I started tasting their Reposado ($39) which has spent 6-8 months in American oak. It was a good tequila, smooth and flavorful. I also tried their Anejo ($42) which spends 12-14 months in American oak. It was smoother than the Reposado with an interesting nutty flavor. Both are good buys.
The Corzo tequilas came next. They come in a tall, rectangular bottle with an intriguing pourer. These are considered ultra-premium tequilas as they are triple distilled. They also use only the heart of the hearts of the agave. It takes about 8 pounds of agave to make a bottle of Corzo, which is about twice as much agave as other tequilas.
They label their Blanco as a Silver tequila ($56). Its aroma is not as strong as the Don Julio Blanco. And neither is its taste. Which is likely due to the extra distillation. It is a smooth tequila with citrus notes as well as a touch of honey. An excellent tequila which would make very good cocktails.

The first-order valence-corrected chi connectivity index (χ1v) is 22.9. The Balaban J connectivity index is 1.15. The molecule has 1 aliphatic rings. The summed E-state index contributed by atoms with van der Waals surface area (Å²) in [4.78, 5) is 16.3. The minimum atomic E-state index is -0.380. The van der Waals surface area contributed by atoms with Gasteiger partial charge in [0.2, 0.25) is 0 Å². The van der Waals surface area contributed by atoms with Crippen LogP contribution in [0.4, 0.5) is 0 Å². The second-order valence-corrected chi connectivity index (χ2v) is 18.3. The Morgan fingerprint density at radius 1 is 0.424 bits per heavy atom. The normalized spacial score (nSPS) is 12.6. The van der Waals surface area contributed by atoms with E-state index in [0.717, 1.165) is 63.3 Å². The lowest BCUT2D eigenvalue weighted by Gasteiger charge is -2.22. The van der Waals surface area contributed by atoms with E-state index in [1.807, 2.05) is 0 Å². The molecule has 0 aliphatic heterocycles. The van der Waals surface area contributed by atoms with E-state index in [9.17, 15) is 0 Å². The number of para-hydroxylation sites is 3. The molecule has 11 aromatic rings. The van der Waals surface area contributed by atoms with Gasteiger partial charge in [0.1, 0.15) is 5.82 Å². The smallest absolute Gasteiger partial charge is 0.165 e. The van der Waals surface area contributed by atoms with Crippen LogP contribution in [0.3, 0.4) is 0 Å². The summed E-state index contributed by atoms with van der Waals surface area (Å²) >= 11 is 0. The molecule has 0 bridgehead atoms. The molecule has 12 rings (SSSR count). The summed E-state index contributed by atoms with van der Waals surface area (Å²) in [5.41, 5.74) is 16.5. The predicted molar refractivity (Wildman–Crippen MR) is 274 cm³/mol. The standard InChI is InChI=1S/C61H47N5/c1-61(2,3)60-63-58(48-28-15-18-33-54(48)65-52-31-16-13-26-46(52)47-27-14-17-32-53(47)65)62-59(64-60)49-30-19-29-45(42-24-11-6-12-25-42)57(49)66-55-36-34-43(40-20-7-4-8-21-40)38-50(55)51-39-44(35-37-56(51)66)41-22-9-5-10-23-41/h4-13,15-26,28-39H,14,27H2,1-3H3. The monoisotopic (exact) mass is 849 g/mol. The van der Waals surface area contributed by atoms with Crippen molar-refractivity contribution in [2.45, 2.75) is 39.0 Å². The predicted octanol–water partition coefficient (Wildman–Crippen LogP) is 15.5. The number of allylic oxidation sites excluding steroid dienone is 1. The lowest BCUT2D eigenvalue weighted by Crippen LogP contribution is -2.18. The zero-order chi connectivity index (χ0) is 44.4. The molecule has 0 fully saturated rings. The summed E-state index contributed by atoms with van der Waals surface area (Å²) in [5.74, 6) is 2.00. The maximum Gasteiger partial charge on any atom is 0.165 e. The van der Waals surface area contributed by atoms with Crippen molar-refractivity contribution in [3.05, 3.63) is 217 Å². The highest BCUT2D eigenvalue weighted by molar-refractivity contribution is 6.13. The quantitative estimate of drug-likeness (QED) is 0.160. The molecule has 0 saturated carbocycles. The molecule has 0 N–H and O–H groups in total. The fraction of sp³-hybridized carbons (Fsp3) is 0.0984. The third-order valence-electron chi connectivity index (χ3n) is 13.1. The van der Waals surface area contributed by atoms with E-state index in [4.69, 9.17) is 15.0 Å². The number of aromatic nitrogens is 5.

The Corzo Reposado ($58) again had a milder tequila smell than the Don Julio Reposado. The Corzo Reposado was smooth with honey, caramel and nut flavors. It was also a touch sweeter than some of the other tequilas. An excellent tequila and I favored it more than the Don Julio. My preference is more just a matter of personal taste.
The Corzo Anejo ($63) was also excellent, with a bit more vanilla flavor mixing with the caramel and nut tastes. Very smooth, a long finish and a tinge of sweetness. Again, I think this tequila edged out the Don Julio Anejo by a little bit.
Generally, I preferred the Corzo tequilas though the Don Julio tequilas were excellent. You would not go wrong with either brand. The Cazadores were very good and a nice choice if you want something a bit less expensive. My overall favorite of the tasting though was the Don Julio 1942. That is a superb tequila for the true connoisseur. I will definitely buy a bottle of this tequila.